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From the looks of it Boustrophedon texts should be more efficient to read. However, I can't find any modern day research regarding its effects and reasons why it would have fallen out of use in history (though I can hypothesize it has something to do with the difficulty of writing such texts. However in the modern day where computers are used for input this would make no difference anymore).

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Presumably it's more difficult to learn to use boustrophedon: you have to learn to read and write in two directions, as well as learning two orientations for each letter. I don't see that it offers any particular benefit that would offset this extra difficulty.

Also, if you're writing in ink on a paper-like surface, a consistently left-to-right writing direction means you don't smudge what you've just written (assuming you're right-handed). So it seems plausible that expanding use of papyrus might have contributed to the desuetude of boustrophedon, too.

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    Yes, but most of the Semitic languages are written right to left all the time, but nobody seems to be excessively worried about smudging.The ancient South Arabians wrote boustropherodon in the early period, but later switched to an exclusively right-to-left style of writing, both in inscriptions, and when writing with ink on sticks. – fdb Feb 27 '14 at 22:40
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    First of all, I have to wonder whether the reading is that much harder to learn, or whether it is primarily the writing that is the issue. I wonder about this because from some limited tries I was able to read 'mirrored' text nearly at full speed within a few minutes of figuring it out. – David Mulder Feb 27 '14 at 23:41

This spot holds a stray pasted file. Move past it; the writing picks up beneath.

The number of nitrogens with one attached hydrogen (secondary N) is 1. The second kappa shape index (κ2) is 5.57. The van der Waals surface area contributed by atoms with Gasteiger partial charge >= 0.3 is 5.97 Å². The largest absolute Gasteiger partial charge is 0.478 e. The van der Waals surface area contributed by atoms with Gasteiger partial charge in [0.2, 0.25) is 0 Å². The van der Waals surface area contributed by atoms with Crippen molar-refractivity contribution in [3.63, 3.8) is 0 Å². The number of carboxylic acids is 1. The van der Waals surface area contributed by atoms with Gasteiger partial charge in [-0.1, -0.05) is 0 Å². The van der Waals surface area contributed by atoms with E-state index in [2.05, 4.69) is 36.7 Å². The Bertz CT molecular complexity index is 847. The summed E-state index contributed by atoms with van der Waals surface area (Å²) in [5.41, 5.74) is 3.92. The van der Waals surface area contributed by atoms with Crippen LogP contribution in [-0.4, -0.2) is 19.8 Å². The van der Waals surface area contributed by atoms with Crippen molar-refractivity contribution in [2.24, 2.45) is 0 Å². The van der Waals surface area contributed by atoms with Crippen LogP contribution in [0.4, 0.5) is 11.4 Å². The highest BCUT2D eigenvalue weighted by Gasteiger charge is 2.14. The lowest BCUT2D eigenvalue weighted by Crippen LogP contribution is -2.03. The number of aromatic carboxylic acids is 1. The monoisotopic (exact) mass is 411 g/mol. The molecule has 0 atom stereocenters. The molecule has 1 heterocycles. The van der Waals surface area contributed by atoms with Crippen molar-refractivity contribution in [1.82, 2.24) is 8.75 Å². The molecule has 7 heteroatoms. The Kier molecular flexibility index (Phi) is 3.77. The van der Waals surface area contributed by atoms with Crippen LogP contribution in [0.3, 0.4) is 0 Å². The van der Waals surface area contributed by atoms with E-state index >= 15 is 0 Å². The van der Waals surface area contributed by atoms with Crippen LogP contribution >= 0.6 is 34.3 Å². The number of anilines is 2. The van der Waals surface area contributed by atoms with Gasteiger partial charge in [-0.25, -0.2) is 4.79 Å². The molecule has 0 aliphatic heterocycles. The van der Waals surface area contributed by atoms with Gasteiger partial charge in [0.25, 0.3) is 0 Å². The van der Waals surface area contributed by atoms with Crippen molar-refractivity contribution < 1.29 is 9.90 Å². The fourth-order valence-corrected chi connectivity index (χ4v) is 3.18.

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    The smudging point is quite interesting thought, at a party not too long ago I had traditional ink pens and there was indeed some complaining from the left handed participants, however the counter argument regarding right-to-left languages seems to be to strong to ignore. – David Mulder Feb 27 '14 at 23:42
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    I don't see why the writing of boustrophedon should specifically be more difficult than the reading - if anything, it would be the other way around, I would think. And yes, of course it's perfectly possible to have a right-to-left writing system and live with or get around the smudging problem; all systems are suboptimal in some way. But if we're speculating about possible factors, that could be one. – TKR Feb 28 '14 at 6:32
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    I'd think the advantage of reading Boustrophedon could be in your eyes not having to jump from the end of a line to the beginning of the next one, so you could have a more consistent reading pace and could use wider columns in texts. But the double forms of the chars might offset this benefit – Joe Pineda Feb 28 '14 at 17:34
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I find it possibly a contributing factor to it falling out of use due to other writing systems contortion on users and how they entrain psycology and physiology interactions to fall within those preset writing contortion parameters. Every writing system has its own contortions associated with direction. Boustrophedon also has a unique contortion. But having to learn two separate characters probably made it twice as hard in the long run as well.

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